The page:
What order do attributes need to be in?

Is there a best practice for the order of attributes in an element? Sometimes it seems to start with “id”, other times with “type”. As a beginner it would be helpful to just adopt a standard practice for it.

In other exercises the order was type, id, name… In this exercise it:s the opposite.

Also why doesn’t the code I was trying to paste here as an example not appear? Thanks

From what I’ve seen the order doesn’t matter, but I guess consistency within your own code is good so I think it’s up to you.

If you mean posting your code in this textbox here you need to surround it with this: ` on each side for it to appear. Or use three of those for a block.

Single wrapping, like this: <input>
Or block wrapping with three of those, like this:

<input type="text" id="some" name="some">
<label for="some">Some text</label>

Just look up formatting help.

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The document (HTML) is an object which attributes (elements) are also objects. Think of an HTML element being represented in the DOM as,

p-node = {
    'opentag': '<p>',
    'id': '',
    'className': '',
    'style': {
        'width': '100%',
        'height': 'auto',
        'margin-top': '1em',
        'margin-bottom': '1em',
        'font-size': 'inherit'
    },
    'endtag': '</p>'
}

not an exact representation

The order in which object attributes are written is of no special concern as objects are not ordered the way an array is.

If one has blue eyes, blond hair, fair complexion, height of 6ft, weight of 175lb, does it matter what order this description is written? No matter what order the attributes are written they still apply.

person = {
    height: 6ft,
    weight: 175lb,
    hair-color: blond,
    eye-color: blue,
    complexion: fair
}
8 Likes

Thank you. I understand now that the order is of no special concern, but it seems that there are other situations where there are “best-practices” that are followed, even if the code will function without following those best-practices. So I was wondering if there existed a best-practice for the order in this example…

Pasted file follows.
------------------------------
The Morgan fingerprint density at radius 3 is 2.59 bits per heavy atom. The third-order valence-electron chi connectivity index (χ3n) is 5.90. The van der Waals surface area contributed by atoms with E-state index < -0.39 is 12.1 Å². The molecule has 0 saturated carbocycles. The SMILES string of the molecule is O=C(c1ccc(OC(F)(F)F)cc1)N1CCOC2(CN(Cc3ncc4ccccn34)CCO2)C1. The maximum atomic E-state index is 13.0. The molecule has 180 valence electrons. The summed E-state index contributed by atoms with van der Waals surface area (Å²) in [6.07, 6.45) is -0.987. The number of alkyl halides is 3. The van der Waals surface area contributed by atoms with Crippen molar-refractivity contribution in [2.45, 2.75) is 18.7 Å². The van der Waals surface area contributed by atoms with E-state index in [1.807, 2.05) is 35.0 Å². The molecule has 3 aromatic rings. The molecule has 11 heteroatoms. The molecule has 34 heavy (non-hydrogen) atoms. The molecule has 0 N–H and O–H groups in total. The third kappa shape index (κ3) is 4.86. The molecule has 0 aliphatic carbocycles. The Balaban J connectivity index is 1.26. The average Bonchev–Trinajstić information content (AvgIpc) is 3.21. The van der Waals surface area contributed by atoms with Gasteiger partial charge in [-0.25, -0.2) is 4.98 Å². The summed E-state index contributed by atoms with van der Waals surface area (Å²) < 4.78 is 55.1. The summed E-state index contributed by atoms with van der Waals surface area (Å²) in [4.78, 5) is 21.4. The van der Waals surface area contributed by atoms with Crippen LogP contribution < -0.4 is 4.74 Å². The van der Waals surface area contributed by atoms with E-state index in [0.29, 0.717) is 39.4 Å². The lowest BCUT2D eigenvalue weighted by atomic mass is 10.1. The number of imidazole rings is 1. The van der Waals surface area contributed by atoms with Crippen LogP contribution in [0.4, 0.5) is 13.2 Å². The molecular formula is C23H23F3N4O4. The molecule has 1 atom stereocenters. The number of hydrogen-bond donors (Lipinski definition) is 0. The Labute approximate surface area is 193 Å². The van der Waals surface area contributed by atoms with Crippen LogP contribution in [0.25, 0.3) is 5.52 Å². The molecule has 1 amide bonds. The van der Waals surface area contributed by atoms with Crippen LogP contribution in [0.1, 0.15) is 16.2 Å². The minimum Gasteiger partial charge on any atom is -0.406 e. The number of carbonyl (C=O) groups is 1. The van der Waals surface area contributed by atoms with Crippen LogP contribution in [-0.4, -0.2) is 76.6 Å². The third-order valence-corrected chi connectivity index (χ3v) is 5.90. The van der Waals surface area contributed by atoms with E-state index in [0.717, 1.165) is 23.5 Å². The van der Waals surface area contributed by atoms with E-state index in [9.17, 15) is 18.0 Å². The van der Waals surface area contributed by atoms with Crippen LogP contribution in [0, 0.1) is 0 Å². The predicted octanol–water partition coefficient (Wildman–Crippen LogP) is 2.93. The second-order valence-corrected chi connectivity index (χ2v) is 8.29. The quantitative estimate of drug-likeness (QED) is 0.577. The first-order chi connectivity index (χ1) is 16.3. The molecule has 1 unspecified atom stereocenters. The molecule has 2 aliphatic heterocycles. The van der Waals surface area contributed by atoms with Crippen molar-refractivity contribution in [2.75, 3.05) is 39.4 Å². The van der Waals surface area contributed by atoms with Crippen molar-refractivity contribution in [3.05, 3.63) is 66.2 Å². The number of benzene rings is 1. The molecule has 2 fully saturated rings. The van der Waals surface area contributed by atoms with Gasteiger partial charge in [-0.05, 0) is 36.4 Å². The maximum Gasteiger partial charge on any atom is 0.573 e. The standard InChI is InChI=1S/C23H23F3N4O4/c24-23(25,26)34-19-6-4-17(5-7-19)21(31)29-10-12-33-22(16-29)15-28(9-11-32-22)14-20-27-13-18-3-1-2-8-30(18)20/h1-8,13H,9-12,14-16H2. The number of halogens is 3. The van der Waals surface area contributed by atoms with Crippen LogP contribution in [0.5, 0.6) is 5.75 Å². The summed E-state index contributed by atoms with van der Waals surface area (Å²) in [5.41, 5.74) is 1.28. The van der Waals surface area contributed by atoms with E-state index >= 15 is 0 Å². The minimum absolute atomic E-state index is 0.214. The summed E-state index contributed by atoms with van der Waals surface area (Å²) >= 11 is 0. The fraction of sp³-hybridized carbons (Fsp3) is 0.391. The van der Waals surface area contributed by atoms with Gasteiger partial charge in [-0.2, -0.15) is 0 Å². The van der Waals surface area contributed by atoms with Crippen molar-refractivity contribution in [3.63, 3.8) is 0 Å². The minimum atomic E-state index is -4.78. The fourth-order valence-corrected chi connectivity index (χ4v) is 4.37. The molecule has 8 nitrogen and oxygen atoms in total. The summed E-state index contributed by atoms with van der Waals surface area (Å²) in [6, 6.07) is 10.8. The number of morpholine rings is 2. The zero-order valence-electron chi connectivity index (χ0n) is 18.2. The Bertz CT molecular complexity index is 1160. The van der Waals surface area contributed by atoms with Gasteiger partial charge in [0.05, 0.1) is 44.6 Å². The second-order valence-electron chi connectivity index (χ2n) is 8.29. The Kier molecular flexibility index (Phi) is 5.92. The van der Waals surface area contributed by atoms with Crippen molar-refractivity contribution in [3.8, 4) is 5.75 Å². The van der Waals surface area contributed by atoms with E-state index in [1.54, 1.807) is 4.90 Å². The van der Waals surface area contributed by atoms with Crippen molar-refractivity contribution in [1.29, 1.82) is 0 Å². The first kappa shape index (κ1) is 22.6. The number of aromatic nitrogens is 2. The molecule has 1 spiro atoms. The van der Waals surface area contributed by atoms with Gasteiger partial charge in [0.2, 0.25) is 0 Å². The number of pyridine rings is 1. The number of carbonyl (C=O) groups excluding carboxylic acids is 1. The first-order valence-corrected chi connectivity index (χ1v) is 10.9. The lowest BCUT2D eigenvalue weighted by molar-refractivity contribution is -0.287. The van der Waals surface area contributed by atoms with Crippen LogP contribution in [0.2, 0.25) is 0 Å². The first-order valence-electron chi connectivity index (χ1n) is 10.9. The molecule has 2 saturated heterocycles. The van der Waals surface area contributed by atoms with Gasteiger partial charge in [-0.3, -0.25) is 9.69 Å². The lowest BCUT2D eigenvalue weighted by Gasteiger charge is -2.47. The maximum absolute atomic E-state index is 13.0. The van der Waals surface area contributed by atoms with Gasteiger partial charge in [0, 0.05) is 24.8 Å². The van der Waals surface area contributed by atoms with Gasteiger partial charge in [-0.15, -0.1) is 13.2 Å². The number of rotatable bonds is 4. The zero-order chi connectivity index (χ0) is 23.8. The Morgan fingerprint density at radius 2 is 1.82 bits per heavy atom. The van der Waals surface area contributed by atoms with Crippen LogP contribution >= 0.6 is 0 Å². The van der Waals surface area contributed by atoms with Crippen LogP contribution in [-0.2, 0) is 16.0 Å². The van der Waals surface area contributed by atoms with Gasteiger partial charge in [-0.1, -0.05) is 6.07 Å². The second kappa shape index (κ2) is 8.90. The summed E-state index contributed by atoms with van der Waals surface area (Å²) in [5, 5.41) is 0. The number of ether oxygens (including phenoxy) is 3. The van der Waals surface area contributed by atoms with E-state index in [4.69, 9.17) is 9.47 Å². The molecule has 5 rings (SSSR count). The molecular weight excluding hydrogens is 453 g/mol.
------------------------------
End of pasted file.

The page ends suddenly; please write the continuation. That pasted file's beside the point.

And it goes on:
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Best practice relates more to consistency, as @karolisvaitkevicius6 pointed out. For instance id could be written before class or name, to help it stand out. href could be written before rel, and src before alt, but it won’t matter which way you choose. Just keep it consistent in your markup.

6 Likes

One way to go, though I’m not sure if this is an accepted practice, is alphabetization. Something like:

<input id="guess"
       max="10"
       min="1"
       name="guess"
       required
       type="number">

Consistency in your code is important, but most rules are easy to forget other than alphabetization. That’s my opinion.

For CSS properties, alphabetization is an accepted practice, as recommended by Google.

4 Likes

Great, thank you! Good to know

in the forms exercice , does the input have to follow a specific order or not because in the learn box there is :
input id=“guests” name=“guests” type=“number” min=“1” max=“4”

while in the index box we have ;

<input type=“number” name=“guess” id=“guess” required min=“1” max=“10”

so the type=“number” is once written at first then in the middle …

In the hint, it says, “Make sure you add the attributes to the opening tag, the ordering of the attributes in the opening tag doesn’t matter.” So, I do not think the ordering of the attributes inside the opening tag matter. Does that help?

1 Like

So, from what I understand, there is no convention to the order of attributes on an element. It is merely a developer’s decision to stay consistent with the ordering? Personally I think it is a good idea to keep element-specific attributes (ex. type= for <input> or for= for <label>) toward the front of this list, followed by global attributes (ex. class= and id=), and so on. I guess this could be referred to as attribute… specificity?